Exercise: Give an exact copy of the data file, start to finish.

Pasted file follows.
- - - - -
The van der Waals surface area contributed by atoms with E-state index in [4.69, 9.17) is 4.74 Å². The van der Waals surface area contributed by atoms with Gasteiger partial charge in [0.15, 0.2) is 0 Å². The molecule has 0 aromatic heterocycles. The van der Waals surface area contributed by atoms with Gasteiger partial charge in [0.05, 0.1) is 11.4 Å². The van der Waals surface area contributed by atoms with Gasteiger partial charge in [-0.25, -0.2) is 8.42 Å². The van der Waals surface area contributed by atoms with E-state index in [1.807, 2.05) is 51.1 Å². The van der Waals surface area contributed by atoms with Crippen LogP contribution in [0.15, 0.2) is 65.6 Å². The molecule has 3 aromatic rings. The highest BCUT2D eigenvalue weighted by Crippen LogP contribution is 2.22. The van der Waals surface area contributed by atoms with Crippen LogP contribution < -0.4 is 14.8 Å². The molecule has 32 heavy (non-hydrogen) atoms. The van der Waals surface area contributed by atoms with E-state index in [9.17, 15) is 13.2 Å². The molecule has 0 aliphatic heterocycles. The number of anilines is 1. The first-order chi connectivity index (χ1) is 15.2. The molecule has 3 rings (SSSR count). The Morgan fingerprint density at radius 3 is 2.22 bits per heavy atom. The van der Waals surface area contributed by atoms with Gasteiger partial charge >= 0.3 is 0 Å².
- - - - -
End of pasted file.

The van der Waals surface area contributed by atoms with E-state index in [4.69, 9.17) is 4.74 Å². The van der Waals surface area contributed by atoms with Gasteiger partial charge in [0.15, 0.2) is 0 Å². The molecule has 0 aromatic heterocycles. The van der Waals surface area contributed by atoms with Gasteiger partial charge in [0.05, 0.1) is 11.4 Å². The van der Waals surface area contributed by atoms with Gasteiger partial charge in [-0.25, -0.2) is 8.42 Å². The van der Waals surface area contributed by atoms with E-state index in [1.807, 2.05) is 51.1 Å². The van der Waals surface area contributed by atoms with Crippen LogP contribution in [0.15, 0.2) is 65.6 Å². The molecule has 3 aromatic rings. The highest BCUT2D eigenvalue weighted by Crippen LogP contribution is 2.22. The van der Waals surface area contributed by atoms with Crippen LogP contribution < -0.4 is 14.8 Å². The molecule has 32 heavy (non-hydrogen) atoms. The van der Waals surface area contributed by atoms with E-state index in [9.17, 15) is 13.2 Å². The molecule has 0 aliphatic heterocycles. The number of anilines is 1. The first-order chi connectivity index (χ1) is 15.2. The molecule has 3 rings (SSSR count). The Morgan fingerprint density at radius 3 is 2.22 bits per heavy atom. The van der Waals surface area contributed by atoms with Gasteiger partial charge >= 0.3 is 0 Å².